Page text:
Statistical bulletins are a critical part of what we do at the ONS. They are read by more people than any other part of the website, and have the broadest range of users.
And while they have been at the heart of what we do for many years, so much about them is based on what we’ve done and what has gone before, and not what we need to do now or in the future.
We have been taking a deeper look at bulletins, their role and how they are being consumed by readers.
We’ve been helped by the brilliant work done by Awen Jones, our analyst, to build out a better view of the ONS website through Google Analytics and by our senior content designer Kieran Forde, who has taken that data to produce real insight into bulletins’ performance.
I’ll follow up in a new blog post on what we are planning to do but here’s a rundown of some of the headlines so far.
There is no definition of what a bulletin is and its role inside the ONS.
What is a bulletin? Who is it for? When should a release be a bulletin or an article? Internally we don’t have a shared view and that makes for inconsistent products.
Externally, the word “bulletin” means little to users – user research has consistently highlighted a preference for this to change. Does it even matter that we have products called bulletin, article, compendium?
Statistical bulletins are read by the widest group of users but not written for the widest group of users
Analytics show 40% of all visits to a bulletin are on a home broadband connection and 82% of all visits to a bulletin come via a Google Search. Experts are a small proportion of our overall users but a vital group and we have to be sure that the bulletin works for them – they often have specific needs relating to aspects of our data and analysis so we need a product that routes them to where they need to go quickly.
The inquiring citizen often wants a simple question answered, while the media are looking for a story so how do we successfully compartmentalise and signpost so many different needs in one product?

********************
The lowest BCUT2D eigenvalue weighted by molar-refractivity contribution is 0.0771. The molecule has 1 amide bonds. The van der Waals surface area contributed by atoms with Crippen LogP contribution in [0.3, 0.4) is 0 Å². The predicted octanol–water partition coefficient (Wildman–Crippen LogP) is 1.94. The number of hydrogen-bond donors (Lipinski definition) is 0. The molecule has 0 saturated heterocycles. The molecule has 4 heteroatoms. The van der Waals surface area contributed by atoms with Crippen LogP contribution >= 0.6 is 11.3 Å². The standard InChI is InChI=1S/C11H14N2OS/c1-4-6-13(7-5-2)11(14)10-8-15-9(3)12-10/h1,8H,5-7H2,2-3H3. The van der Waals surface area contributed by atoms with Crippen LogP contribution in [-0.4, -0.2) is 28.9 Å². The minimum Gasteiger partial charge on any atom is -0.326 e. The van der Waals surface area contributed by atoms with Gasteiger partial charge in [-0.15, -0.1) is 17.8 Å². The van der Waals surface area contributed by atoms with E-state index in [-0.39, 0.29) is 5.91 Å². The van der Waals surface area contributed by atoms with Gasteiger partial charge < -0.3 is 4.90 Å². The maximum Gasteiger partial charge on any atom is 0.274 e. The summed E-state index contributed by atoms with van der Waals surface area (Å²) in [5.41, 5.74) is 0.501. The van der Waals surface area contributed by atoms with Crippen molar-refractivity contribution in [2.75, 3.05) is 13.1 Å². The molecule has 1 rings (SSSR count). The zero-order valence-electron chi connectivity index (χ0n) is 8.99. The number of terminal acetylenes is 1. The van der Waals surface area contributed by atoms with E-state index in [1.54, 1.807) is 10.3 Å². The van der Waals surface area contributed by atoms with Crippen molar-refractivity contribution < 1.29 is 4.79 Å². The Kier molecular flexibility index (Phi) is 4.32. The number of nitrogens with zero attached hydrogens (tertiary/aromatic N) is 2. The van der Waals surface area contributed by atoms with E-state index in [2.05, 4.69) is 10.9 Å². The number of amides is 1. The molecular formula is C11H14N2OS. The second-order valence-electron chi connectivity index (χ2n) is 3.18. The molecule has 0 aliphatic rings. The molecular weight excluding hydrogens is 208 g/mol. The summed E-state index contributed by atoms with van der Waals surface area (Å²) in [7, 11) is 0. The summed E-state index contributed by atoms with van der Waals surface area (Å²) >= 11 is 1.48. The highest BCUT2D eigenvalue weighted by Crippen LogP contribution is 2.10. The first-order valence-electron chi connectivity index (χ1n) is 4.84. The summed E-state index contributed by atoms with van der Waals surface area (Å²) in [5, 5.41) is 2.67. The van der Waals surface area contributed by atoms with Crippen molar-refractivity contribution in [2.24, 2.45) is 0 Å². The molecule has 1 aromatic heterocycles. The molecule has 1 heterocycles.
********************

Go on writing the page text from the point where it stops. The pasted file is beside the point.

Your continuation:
The bulletin has become a multipurpose product attempting to be all things to all users
Some of our most important bulletins take a lot longer to read than people spend on the page. And scroll-depth analysis shows more work needs to be done to get people to the parts of the content that matter most to them. When a bulletin is the equivalent of 29 pages of A4 and people are struggling to get to the end, do we simply make it shorter or improve navigation to the parts of value? Or both?
The bulletin as a digital product is still a mirror of print products
One in five visits to the ONS website is on a mobile phone. And half of the ONS audience is a digital native. We need products that work equally well on any device. Being responsive is not enough.
Simple, clear statistical communication is challenging when balancing accuracy and accessibility, and helping users understand quality and methodology
Confidence intervals, estimates, uncertainty, methodological change – the collection and analysis of statistics can be complex but we need to work harder to make what they are saying as clear and simple as possible.
Some of our bulletins contain twice as much methodological information as they do statistical commentary. What’s the right balance of such content in the bulletin?
Our next steps
Over the next few months content designers, UX designers, product leads, developers. statisticians, comms professionals and editorial staff will be working together to better understand what users need from bulletins, and to make recommendations for how we ensure we are meeting those needs.
We’ve built a prototype and are running content sprints with pilot output areas to start to try to answer some of the questions raised.
We’ll be blogging about the journey here. Please share your needs from bulletins.